Centre approves national policy on biofuels
17 May 2018
The union cabinet on Wednesday approved the National Policy on Biofuels which allows blending of ethanol from a vast range of waste agricultural products.
Till now ethanol produced from only sugarcane was allowed to be mixed in petrol.
Under the new policy, agricultural wastes such as damaged foodgrains, rotten potatoes, corn and sugar beet can now be blended with petrol to aimed at reducing import costs by Rs4,000 crore this year.
The new policy categorises biofuels as 'first generation', or 1G, that is bio-ethanol production from molasses and bio-diesel from non-edible oilseeds.
'Second generation' (2G) ethanol can be produced from municipal solid waste, while 'third generation (3G) fuels include bio-CNG.
A government statement said, "The Policy expands the scope of raw material for ethanol production by allowing use of sugarcane juice, sugar containing materials like sugar beet, sweet sorghum, starch containing materials like corn, cassava, damaged food grains like wheat and broken rice, and rotten potatoes."
The new policy also allows use of surplus foodgrains for production of ethanol for blending with petrol with the approval of the National Biofuel Coordination Committee.
The statement added, "a viability gap funding scheme for 2G ethanol bio refineries of Rs5,000 crore in 6 years in addition to additional tax incentives, higher purchase price as compared to 1G biofuels will be provided."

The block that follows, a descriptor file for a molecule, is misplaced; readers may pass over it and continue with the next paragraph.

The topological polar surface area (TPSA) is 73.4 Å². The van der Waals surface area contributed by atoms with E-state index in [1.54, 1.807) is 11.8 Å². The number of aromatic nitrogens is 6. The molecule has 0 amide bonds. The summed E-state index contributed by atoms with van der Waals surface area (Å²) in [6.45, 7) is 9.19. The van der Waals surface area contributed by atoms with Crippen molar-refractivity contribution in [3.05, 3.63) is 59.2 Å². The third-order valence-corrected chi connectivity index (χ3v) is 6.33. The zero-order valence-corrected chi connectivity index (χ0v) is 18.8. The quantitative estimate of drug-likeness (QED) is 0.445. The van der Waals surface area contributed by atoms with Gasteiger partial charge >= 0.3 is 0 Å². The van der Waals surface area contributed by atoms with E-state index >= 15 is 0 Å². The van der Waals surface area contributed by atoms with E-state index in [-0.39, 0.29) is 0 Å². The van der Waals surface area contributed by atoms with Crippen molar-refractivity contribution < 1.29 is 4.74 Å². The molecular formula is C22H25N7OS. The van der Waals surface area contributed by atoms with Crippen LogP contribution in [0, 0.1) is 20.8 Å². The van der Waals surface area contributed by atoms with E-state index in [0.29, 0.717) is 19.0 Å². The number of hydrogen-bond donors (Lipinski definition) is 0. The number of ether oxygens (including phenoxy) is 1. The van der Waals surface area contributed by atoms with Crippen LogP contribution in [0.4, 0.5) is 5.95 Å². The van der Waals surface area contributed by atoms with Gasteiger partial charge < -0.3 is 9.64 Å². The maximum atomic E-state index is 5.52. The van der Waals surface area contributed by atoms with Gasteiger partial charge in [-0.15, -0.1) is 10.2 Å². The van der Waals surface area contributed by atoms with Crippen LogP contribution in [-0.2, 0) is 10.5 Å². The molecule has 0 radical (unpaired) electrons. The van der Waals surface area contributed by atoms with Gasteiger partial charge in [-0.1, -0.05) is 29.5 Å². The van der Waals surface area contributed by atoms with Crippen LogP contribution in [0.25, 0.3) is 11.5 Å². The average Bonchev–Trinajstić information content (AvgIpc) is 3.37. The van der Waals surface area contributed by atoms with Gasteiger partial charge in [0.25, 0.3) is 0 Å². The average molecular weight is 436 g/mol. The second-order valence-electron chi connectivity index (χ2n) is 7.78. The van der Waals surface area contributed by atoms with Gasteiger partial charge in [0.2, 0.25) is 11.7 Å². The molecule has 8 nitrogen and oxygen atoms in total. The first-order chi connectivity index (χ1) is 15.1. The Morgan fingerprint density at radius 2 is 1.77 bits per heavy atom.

The policy also encourages setting up of supply chain mechanisms for biodiesel production from non-edible oilseeds, used cooking oil and short gestation crops.
According to government estimates, blending one crore litre of bio-ethanol with petrol would save Rs28 crore worth oil imports. "The ethanol supply year 2017-18 is likely to see a supply of around 150 crore litres of ethanol which will result in savings of over Rs4,000 crore of forex," the statement said.
Besides, it will lead to 30 lakh tons of lesser carbon emissions. "By reducing crop burning and conversion of agricultural residues / wastes to biofuels there will be further reduction in Green House Gas emissions," it said.
Annually 62 million tonnes of municipal solid waste are estimated to be generated in India and one ton of such waste has the potential to provide around 20 per cent of fuel, PTI reported.
Rs800 crore of investment is required to set up a 100-kilolitre per day bio refinery. State-run oil marketing companies are in the process of setting up 12 second generation bio refineries at an investment of approximately Rs10,000 crore.
According to the statement, 2G bio refineries would will spur infrastructure investment in the rural areas where jobs could be created.
"By adopting 2G technologies, agricultural residues / waste which otherwise are burnt by the farmers can be converted to ethanol and can fetch a price for these waste if a market is developed for the same. Also, farmers are at a risk of not getting appropriate price for their produce during the surplus production phase. Thus conversion of surplus grains and agricultural biomass can help in price stabilization," the statement added.